Detail shot from Not Your Fantasy II, (sublimation print on polyester, digital embroidery), Birmingham School of Art, 2018

Snippets of Jean-Auguste Dominque’s Le Grande Odalisque feature within the robe of Not Your Fantasy, and in Not Your Harem Girl. Why have you chosen to depict this particular piece in your work?


In this painting, Ingres has created a subtle aura of eroticism and the exotic with his use of damask silks, hookah’s, and peacock feathers. Ingres is known for creating anatomical forms that were inaccurate and almost deformed and this is seen most notably in the Grande Odalisque where the figure is painted as having too many vertebrae. These extra vertebrae were necessary to allow the figure to have an elongated curved back whilst also raising her head.


This practise is known formally as the ‘Serpentine Line’, or a ‘Line of Beauty’. The serpentine line brings about ideas of gender assumptions and an ideal ‘feminine’: it allowed for paintings of a sensual nature, for the ‘female’ to appear sinuous and elegant. In this work, Ingres was working within a visual tradition that included artists such as Giorgione’s Sleeping Venus (1510) and Titian’s Venus of Urbino (1538).


“I attempt to subvert the white male narrative, so it is very important for me to look back at art history when making new work.“ – Farwa Moledina

These nudes were often titled Venus in order to disguise paintings of the female nude within classical mythology. Ingres, however, titled his painting in order to provoke ideas of the exotic Orient; the French term ‘odalisque’ after all translates to a female slave or concubine in a harem. Ingres’ nude is made acceptable due to its geographical distance, and its suggested exoticism. This absolute disregard for, and dehumanisation of the Eastern woman by Ingres is what inspired me to include this particular painting in my work.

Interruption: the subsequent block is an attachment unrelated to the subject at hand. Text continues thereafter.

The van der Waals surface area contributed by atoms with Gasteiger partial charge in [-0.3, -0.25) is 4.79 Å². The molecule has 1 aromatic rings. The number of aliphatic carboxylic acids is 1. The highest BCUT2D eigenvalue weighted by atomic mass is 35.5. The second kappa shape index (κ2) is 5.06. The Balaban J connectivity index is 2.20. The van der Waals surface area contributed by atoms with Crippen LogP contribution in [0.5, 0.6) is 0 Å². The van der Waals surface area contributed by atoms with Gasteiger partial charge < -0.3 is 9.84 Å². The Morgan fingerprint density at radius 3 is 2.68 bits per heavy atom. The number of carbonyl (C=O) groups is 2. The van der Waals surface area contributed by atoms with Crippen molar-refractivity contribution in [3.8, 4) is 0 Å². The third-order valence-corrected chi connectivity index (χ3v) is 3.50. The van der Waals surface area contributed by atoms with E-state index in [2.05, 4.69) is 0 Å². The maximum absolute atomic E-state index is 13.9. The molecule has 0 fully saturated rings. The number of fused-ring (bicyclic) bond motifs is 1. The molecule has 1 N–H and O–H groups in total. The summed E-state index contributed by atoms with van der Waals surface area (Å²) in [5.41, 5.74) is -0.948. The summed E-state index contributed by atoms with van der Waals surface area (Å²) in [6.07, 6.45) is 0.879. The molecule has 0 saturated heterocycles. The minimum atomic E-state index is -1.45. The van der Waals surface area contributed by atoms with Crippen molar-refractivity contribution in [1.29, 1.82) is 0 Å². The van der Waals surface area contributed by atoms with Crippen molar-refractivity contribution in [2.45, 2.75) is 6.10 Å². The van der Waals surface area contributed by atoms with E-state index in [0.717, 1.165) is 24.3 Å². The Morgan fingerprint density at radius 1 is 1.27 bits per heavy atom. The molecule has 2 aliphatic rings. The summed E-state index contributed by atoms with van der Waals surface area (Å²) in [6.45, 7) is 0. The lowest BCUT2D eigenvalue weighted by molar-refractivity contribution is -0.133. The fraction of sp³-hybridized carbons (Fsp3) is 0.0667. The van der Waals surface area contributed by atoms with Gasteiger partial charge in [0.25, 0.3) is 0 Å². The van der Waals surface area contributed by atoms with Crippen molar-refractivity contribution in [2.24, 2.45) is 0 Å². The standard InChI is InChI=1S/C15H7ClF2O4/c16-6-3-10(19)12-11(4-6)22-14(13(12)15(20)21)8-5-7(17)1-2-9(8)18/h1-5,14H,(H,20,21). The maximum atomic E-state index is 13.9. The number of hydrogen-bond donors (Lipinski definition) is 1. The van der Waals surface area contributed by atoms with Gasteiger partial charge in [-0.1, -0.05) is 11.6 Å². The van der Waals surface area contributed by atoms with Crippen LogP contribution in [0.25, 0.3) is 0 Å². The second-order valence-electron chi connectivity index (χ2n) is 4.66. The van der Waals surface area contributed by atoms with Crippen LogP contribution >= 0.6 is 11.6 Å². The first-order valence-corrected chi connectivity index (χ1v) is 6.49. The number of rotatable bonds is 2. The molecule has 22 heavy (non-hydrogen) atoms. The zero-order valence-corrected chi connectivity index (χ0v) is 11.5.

How important is it that you look back at art history when creating new pieces?


My works are often made in response to an existing historical artwork or movement, where I attempt to subvert the white male narrative, so it is very important for me to look back at art history when making new work.


Not Your Harem Girl, 2018

Your work also offers an emotional, poignant response to the problematic depictions and expectations of Muslim women. If your art exists as one example of positive representation, how do you think the future looks for the representation of Muslim women in contemporary art?


I think now more than ever there is an increase in the number of Muslim women artists, and I’m hoping that this creates more nuanced debate regarding Muslim female identity within contemporary art.


And finally, what do you think the future looks like for contemporary women artists?


This is a tough one! I think that the art world has been dominated by the patriarchy for too long. Contemporary womxn artists are producing innovative, engaging, and critical work and we won’t be backing down anytime soon!!


Explore more of Moledina’s work on her website.